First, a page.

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Taking the Exam

1.
Arrive on time.

Excuses for being late  are rarely successful.

A tired excuse: The night before one exam, two students tied one on, (well, actually, tied two on, one each), and managed to sleep through the final. They realized they were in serious trouble, so they agreed to tell the professor that they had a flat tire on the way to the exam. ``No problem." said the Professor, ``Come by my office at 5 P.M. and I'll give you the exam then." Feeling pretty clever, the students spent the intervening time getting information on the exam from students who had already taken it, and making sure they knew how to do the problems. Coming to the professor's office that evening, they were told, ``Leave your books in my office, and I'll put you in two separate rooms for the exam." They were both ecstatic to see that the Professor had given them the exact same exam taken by the class that morning. However, there was an additional page tacked on the end, upon which was written, ``For 50% of the grade, which tire was flat?"

2.
Read the problems.

Make sure you are solving the question that was asked. Many a clever student has given a beautiful and elegant answer to the wrong question because of a careless misreading of the problem .

3.
Do the easy problems  first.

A far too common mistake is to tackle the problems in the order in which they are given. This leads students to waste disproportionate amounts of time on the first problem they get stuck on. Sometimes this occurs on the first page of the exam, a recipe for disaster.

4.
Get partial credit .

Never, never, never (that's right, never) leave a problem blank. Professors want to give you points. It is an compulsive human instinct to want to give at least a few points. You leave the problem blank, and they can't give you even a single lousy point. The professor's hands are tied, literally tied. Of course, if you are putting things down, it is definitely preferable to put something down that is relevant to the problem. If it is a word problem, draw a picture that shows you understand what is going on. Label the picture with some variables. If it's a graphing problem, draw some axes, label them and plot a few points. Whatever, just don't ever (that's right, ever) leave a problem blank.

5.
Don't erase in panic .

Never panic at the last moment and erase a whole page of work in the last five seconds. If you have to panic, just cross out the wrong stuff with a single line. Tender hearted professors have been known to ignore the line if the work is correct, at least giving partial credit.

6.
Don't leave early, check your work .

Never, never, never (that's right, never) leave an exam early. Use any extra time to go over the exam. On scrap paper, do each problem over from start to finish. Then compare your new answer with your old answer. If there is a discrepancy, figure out which one is right, and the sooner the better. Also check if your answer seems reasonable. If the problem asked for the number of dogs neutered in Walla Walla in 1993, the answer shouldn't be -4,596. As dogs are only too aware, you can't un-neuter a dog.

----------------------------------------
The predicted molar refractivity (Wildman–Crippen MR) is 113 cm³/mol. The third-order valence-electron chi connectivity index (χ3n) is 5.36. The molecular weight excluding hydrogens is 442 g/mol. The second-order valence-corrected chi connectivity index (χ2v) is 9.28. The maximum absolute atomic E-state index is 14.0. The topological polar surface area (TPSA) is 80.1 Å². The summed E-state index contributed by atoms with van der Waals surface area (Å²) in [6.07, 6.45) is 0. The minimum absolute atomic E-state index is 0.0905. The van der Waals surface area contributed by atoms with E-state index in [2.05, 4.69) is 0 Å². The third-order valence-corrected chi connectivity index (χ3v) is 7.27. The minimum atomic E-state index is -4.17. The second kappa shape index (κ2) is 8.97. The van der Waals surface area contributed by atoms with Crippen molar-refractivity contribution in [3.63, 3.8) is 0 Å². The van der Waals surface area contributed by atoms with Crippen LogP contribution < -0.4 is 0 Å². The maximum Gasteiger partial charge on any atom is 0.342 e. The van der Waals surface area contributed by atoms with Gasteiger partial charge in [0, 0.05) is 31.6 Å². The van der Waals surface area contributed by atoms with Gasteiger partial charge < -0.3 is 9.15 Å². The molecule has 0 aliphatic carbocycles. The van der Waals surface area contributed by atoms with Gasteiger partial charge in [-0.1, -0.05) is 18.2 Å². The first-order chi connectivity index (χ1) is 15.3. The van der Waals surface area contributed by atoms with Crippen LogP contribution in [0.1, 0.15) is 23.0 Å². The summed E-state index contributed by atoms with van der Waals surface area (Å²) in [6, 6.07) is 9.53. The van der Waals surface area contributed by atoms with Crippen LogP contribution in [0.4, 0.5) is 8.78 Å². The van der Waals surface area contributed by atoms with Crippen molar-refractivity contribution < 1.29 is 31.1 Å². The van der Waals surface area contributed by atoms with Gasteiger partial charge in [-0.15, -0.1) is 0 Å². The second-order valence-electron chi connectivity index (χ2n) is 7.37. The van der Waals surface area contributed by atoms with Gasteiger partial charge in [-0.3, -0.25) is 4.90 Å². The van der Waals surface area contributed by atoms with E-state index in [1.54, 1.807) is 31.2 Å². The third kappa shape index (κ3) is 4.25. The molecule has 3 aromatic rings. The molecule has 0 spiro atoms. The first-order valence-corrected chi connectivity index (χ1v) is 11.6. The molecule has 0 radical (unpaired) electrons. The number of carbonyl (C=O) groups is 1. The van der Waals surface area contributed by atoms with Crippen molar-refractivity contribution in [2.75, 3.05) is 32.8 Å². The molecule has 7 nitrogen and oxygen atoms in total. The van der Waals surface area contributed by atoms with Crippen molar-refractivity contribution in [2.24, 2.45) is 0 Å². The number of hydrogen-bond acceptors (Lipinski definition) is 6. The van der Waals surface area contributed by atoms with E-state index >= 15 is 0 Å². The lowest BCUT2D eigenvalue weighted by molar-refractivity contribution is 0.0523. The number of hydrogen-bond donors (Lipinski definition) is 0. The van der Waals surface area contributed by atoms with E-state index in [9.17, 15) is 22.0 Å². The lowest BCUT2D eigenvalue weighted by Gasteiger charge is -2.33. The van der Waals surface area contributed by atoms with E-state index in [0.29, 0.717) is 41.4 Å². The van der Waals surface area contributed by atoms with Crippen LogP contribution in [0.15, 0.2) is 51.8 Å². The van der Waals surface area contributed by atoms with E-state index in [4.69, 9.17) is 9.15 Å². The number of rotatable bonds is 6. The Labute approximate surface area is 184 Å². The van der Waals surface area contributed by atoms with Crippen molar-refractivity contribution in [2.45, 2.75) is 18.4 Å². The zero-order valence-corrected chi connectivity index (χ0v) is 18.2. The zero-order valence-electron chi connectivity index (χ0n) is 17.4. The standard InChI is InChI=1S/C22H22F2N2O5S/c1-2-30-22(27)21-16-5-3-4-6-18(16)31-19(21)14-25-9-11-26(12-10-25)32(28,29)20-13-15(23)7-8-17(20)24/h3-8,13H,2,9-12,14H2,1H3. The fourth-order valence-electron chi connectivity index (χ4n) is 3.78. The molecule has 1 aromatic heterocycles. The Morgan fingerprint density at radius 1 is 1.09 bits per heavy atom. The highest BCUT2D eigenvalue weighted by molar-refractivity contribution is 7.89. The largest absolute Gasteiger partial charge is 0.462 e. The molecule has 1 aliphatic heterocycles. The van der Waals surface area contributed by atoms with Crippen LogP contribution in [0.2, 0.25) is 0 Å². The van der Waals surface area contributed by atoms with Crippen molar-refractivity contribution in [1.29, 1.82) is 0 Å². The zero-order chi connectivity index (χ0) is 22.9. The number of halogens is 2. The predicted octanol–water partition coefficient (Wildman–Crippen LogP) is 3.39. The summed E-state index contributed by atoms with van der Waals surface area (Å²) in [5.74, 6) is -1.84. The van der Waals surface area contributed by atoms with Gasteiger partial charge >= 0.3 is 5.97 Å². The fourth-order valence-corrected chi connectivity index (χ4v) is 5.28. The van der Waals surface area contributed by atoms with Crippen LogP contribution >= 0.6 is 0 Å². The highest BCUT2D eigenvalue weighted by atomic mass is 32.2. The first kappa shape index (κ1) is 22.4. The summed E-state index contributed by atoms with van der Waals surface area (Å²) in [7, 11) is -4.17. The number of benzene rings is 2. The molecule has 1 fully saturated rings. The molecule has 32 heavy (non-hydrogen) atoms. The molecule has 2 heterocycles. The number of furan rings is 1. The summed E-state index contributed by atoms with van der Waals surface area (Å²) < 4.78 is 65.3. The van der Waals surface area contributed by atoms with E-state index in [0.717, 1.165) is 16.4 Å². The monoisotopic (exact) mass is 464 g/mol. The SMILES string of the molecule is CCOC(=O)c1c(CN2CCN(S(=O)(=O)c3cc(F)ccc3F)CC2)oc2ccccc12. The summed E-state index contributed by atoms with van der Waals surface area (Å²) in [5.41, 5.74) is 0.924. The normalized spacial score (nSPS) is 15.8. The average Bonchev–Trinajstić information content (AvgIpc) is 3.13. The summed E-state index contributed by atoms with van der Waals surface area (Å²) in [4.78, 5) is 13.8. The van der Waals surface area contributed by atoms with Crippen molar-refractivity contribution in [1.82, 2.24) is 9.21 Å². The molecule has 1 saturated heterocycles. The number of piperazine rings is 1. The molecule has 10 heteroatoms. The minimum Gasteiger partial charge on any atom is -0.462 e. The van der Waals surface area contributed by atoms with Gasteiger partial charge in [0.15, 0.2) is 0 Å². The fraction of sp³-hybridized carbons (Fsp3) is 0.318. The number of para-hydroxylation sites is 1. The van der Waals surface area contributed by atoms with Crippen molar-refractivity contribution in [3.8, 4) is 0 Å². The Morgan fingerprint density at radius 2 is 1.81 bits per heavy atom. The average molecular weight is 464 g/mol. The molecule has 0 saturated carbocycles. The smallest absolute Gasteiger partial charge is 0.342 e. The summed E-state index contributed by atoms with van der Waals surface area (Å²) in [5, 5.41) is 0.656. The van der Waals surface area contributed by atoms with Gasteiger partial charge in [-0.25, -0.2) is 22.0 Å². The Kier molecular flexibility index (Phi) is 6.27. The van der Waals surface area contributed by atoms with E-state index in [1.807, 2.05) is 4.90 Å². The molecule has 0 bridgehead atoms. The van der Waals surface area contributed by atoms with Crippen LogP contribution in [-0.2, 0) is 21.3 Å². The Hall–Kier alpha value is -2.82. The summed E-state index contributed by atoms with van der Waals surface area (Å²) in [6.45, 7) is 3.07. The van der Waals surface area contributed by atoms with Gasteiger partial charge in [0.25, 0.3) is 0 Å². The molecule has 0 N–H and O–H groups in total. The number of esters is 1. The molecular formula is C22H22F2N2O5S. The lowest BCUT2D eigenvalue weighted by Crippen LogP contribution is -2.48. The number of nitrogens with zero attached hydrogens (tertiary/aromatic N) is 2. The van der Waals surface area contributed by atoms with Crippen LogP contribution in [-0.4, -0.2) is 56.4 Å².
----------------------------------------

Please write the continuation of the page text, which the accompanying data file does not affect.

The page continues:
The only caveat to the ``Don't leave early rule" is if your professor was emotionally impacted by the '60's and gives exams with no time limit. Then when it starts to get dark, and it's only you and the professor left in the exam room, go ahead, pack up your scrap paper and turn in the exam.

7.
Go over the exam when it's returned.

In a class of 100 students there is a high probability that at least one person has been robbed on some problem. After grading 45 $\displaystyle \frac {dy}{dx}$'s, a y'(x) can look very strange and be marked wrong. So if you don't understand what you did incorrectly on a problem, by all means ask the professor or TA. Even if it has been graded correctly, you want to understand your mistakes, so that you don't make them again. Don't bother with those classics, ``I feel I deserve extra points for this problem because I knew how to do it but ran out of time," or ``I was thinking the right answer but wrote it down wrong." Only a very inexperienced teacher would fall for this stuff. Others may even scrutinize your exam for other points to deduct. Professors dislike it when students ask for unjustified extra points on problems. Do so at your own risk.

8.
Don't beg .

Your professor is unlikely to improve your grade because you say your parents will hold up payments on your Beamer if you fail the class. Now it's true that begging might work to a limited extent with some inexperienced or exceptionally soft instructors. But even if it did work, you would always know deep inside that those points weren't really deserved, and eventually the guilt would send you crawling through the door of every sleazy bar you could find until, one day, you would wake up, dirty, disheveled and distraught, with a pounding head and a tongue of sandpaper, and you would realize you had to go over to the math building and find that professor and say, ``Please, take those undeserved points away. I can't stand to have them anymore." And the professor would say, ``I don't know you. No one as completely decrepit as you has ever been a student of mine." And the professor would call security and they would throw you back into the nearest gutter off campus. So save yourself the embarrassment.



Next: Derivatives: How to Find Up: How to Handle the Previous: How not to study
Joel Hass
1999-05-26